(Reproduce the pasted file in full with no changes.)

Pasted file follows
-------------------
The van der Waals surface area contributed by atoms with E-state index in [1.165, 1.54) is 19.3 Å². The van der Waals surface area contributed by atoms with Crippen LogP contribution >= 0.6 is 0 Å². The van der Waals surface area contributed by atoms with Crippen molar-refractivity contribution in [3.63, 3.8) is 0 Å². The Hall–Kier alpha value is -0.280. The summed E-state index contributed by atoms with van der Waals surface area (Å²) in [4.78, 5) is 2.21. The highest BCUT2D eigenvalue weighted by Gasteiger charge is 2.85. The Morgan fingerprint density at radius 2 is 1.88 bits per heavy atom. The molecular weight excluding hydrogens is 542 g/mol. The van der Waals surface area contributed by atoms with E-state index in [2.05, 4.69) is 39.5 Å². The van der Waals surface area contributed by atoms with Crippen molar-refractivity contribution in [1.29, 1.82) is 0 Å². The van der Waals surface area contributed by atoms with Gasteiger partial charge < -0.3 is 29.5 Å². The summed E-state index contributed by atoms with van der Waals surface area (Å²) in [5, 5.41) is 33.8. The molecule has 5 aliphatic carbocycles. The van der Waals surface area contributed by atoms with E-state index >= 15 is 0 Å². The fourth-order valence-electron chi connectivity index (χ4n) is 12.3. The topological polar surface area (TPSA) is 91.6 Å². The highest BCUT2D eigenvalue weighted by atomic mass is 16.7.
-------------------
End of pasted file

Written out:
The van der Waals surface area contributed by atoms with E-state index in [1.165, 1.54) is 19.3 Å². The van der Waals surface area contributed by atoms with Crippen LogP contribution >= 0.6 is 0 Å². The van der Waals surface area contributed by atoms with Crippen molar-refractivity contribution in [3.63, 3.8) is 0 Å². The Hall–Kier alpha value is -0.280. The summed E-state index contributed by atoms with van der Waals surface area (Å²) in [4.78, 5) is 2.21. The highest BCUT2D eigenvalue weighted by Gasteiger charge is 2.85. The Morgan fingerprint density at radius 2 is 1.88 bits per heavy atom. The molecular weight excluding hydrogens is 542 g/mol. The van der Waals surface area contributed by atoms with E-state index in [2.05, 4.69) is 39.5 Å². The van der Waals surface area contributed by atoms with Crippen molar-refractivity contribution in [1.29, 1.82) is 0 Å². The van der Waals surface area contributed by atoms with Gasteiger partial charge < -0.3 is 29.5 Å². The summed E-state index contributed by atoms with van der Waals surface area (Å²) in [5, 5.41) is 33.8. The molecule has 5 aliphatic carbocycles. The van der Waals surface area contributed by atoms with E-state index >= 15 is 0 Å². The fourth-order valence-electron chi connectivity index (χ4n) is 12.3. The topological polar surface area (TPSA) is 91.6 Å². The highest BCUT2D eigenvalue weighted by atomic mass is 16.7.